• Agricultural extension and advisory services facilitate the transfer of knowledge, information, improved technologies and practices to farmers, farmer organizations and market actors. Research has shown positive effects of extension access when it came to knowledge, adoption, productivity, and econo...
    Amita Bhaduriposted 1 day 15 hours agoread more
  • Southwest monsoon claims 227 lives At least 227 people across the country have been reported dead in floods, lightning and landslides occurring due to the southwest monsoon. With 80 casualties, Kerala is the worst affected state in the south. Several parts of Gujarat, including Saurashtra and ...
    swatiposted 6 days 14 hours agoread more
  • Government rolls out plan to revive springs across the country The Jal Shakti Ministry has proposed a pilot project for spring inventory and rejuvenation in the Tehri Garhwal district of Uttarakhand, and has suggested that similar projects of springs management be taken up in rest of the country wi...
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  • P Sainath has been documenting stories from rural India for over three decades now. He is the founder-editor of People's Archive of Rural India (PARI), a digital archive dedicated to people whose voices and stories don't always find space in mainstream media. Sainath previously covered the rural bea...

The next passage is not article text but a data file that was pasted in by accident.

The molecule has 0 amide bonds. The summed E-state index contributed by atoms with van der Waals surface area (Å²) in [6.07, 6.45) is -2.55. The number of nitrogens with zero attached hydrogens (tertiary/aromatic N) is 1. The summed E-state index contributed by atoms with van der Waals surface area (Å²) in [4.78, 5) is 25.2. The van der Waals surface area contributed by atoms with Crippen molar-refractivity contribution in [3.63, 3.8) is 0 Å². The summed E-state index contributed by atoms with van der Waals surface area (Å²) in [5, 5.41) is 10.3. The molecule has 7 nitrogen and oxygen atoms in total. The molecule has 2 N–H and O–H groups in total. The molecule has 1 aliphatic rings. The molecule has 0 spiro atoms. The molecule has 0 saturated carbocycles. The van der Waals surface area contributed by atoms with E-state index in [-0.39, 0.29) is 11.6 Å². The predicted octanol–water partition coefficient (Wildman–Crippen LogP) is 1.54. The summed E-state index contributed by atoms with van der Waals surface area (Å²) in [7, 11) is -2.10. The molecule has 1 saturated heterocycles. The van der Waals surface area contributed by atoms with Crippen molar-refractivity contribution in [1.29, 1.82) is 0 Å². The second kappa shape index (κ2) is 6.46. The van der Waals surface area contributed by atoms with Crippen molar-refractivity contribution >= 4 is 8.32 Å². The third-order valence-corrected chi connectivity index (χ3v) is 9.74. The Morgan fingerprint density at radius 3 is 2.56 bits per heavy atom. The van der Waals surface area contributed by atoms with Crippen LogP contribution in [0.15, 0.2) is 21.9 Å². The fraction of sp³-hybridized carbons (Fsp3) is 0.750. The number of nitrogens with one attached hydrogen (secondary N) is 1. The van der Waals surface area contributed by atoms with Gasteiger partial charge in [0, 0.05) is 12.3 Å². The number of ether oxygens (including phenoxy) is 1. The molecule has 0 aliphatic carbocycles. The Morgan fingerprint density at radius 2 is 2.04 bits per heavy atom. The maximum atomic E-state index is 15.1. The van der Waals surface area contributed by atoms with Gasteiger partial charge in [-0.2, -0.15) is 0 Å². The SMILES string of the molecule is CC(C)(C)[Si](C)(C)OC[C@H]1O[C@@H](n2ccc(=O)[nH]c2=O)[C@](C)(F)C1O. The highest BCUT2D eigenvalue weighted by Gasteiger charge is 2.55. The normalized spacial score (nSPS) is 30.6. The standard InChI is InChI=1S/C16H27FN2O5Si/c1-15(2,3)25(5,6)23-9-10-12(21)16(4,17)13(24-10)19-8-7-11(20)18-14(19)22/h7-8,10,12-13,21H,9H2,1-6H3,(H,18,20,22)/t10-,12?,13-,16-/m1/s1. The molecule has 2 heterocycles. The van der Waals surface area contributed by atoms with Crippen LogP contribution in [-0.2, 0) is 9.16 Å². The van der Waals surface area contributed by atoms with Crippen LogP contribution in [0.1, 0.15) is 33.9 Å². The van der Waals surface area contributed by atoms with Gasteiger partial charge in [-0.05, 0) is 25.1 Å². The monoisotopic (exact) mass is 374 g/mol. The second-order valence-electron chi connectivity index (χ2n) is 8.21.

priyadposted 1 week 15 hours agoread more
  •  The East Kolkata Wetlands (EKW) are a truly unique ecosystem, presenting a very different sight from the normal urban landscape in India. What is so unique and different about them, and how have they survived the aggressive growth of Kolkata city? The credit goes to Dr. Dhrubajyoti Ghosh, a...
    aarti kelkar kh...posted 1 week 5 days agoread more
  •  Over 3.5 lakh water conservation measures taken up in a single month as nationwide Jal Shakti Abhiyan hits ground In a countrywide effort to enhance water security, especially in water stressed districts, the Centre initiated Jal Shakti Abhiyan (JSA) has reported over 3.5 lakh water conservat...
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  • Government to 3D map aquifers in all villages Union Jal Shakti Minister Gajendra Singh Shekawat said that the Centre is carrying out 3D aquifer mapping of every village in India, to help target water conservation measures at a micro level across the country. Such an exercise will help the governmen...
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  • Chennai had a severely deficient monsoon in 2018 with 40% less rain than normal. Since then, the city has been bracing itself for a water crisis. But clearly not enough had been done and the severe water scarcity this summer has been a wake-up call for people, highlighting the urgency of finding way...
    priyadposted 1 week 6 days agoread more
  • Vishwanath Srikantaiah, popularly known as the 'Rainman', has been in the news recently for his ambitious project to build one million recharge wells in Bengaluru. Given the dire situation we find ourselves in vis-à-vis water, the initiative could not have come at a better time. While Vishwanath h...
    priyadposted 1 week 6 days agoread more
  • Alia, 15, cannot move or talk. “She is totally dependent on me,” said her father Mohammad Asad, an electrician. “Her mother passed away almost nine years back. I have to remain with her most of the time”. Even 35 years after the world’s worst industrial disaster that claimed 3787 lives in...